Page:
HELICOPTER? YES, BUT - SIMULATOR

HELICOPTER? YES, BUT – SIMULATOR

We are long-time and regular subscribers of the Modeler-Constructor magazine. For us – as well as for all those who connected their lives with technology – the magazine has always been a kind of information spring, providing life-giving information on issues that interest us. And our interests have always been concentrated on amateur ultra-light aircraft: we have always carefully examined the new products of amateur aircraft designers, and primarily rotary-wing machines – gyroplanes and helicopters.

True, “Modeler-Designer” has practically never had a chance to talk about this kind of technology in recent years. The fact is that amateur aircraft designers extremely rarely undertake the creation of mini-helicopters, and those that ultimately reach “flight” models are literally a few. Nevertheless, all this did not stop us when we finally decided to take on the creation of first a gyroplane and then a helicopter.

HELICOPTER? YES, BUT - SIMULATOR

Unfortunately, we were unable to find a reliable and sufficiently accurate method for calculating the main rotor. Therefore, to begin with, we designed a stand for testing rotor rotors. During the manufacturing process, it became more complex, “overgrown” with mechanisms, systems and components – and the result was the NGU-3 helicopter, which can be seen here in the drawings and photographs. All that was left from the stand was the name of our machine, which stood for “Full-Scale Helicopter Installation-3.”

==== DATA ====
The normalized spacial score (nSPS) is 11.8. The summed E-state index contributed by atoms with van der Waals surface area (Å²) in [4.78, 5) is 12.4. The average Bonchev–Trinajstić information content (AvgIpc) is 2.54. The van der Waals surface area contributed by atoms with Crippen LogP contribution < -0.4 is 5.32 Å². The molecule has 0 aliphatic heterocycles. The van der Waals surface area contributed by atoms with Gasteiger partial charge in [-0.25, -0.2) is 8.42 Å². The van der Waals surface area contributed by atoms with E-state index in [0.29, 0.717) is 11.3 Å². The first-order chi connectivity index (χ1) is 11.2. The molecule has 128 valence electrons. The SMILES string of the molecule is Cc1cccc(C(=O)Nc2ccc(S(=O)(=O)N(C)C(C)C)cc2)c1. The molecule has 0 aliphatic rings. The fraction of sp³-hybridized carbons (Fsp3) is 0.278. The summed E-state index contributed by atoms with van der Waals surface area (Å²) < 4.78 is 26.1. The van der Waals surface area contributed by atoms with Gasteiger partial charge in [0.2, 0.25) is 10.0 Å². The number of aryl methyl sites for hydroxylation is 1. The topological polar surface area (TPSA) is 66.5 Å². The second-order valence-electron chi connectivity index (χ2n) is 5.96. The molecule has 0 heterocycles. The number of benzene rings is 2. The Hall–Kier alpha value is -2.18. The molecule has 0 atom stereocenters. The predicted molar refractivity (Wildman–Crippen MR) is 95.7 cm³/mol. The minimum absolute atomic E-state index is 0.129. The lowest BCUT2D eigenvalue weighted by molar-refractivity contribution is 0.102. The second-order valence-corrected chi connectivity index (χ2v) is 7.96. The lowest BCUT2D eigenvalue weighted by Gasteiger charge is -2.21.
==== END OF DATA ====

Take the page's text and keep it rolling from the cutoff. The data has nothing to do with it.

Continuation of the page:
The author of the helicopter project is industrial engineer S. Komissarov. The author of these lines, the head of the aircraft modeling laboratory of the Station for Young Technicians in the city of Likino-Dulevo, devoted a lot of effort and time to creating the machine; Employees and students of the Likino-Dulyovo technical school Li-DAMT also took part in the work, with a completely friendly attitude towards our activities from the management of both the technical school and the city Station for Young Technicians.

So, a helicopter. We chose the simplest design method – it can be called statistical. In other words, similar helicopters of this type were studied, and based on an analysis of their designs, taking into account the parameters of the power unit we had, as well as the materials and technologies we had, our rotorcraft was developed. By the way, the power unit – the 500 cc ESO-500 engine, without which our work would hardly have made sense, was donated to our group by a local philanthropist, for which a huge thank you to him.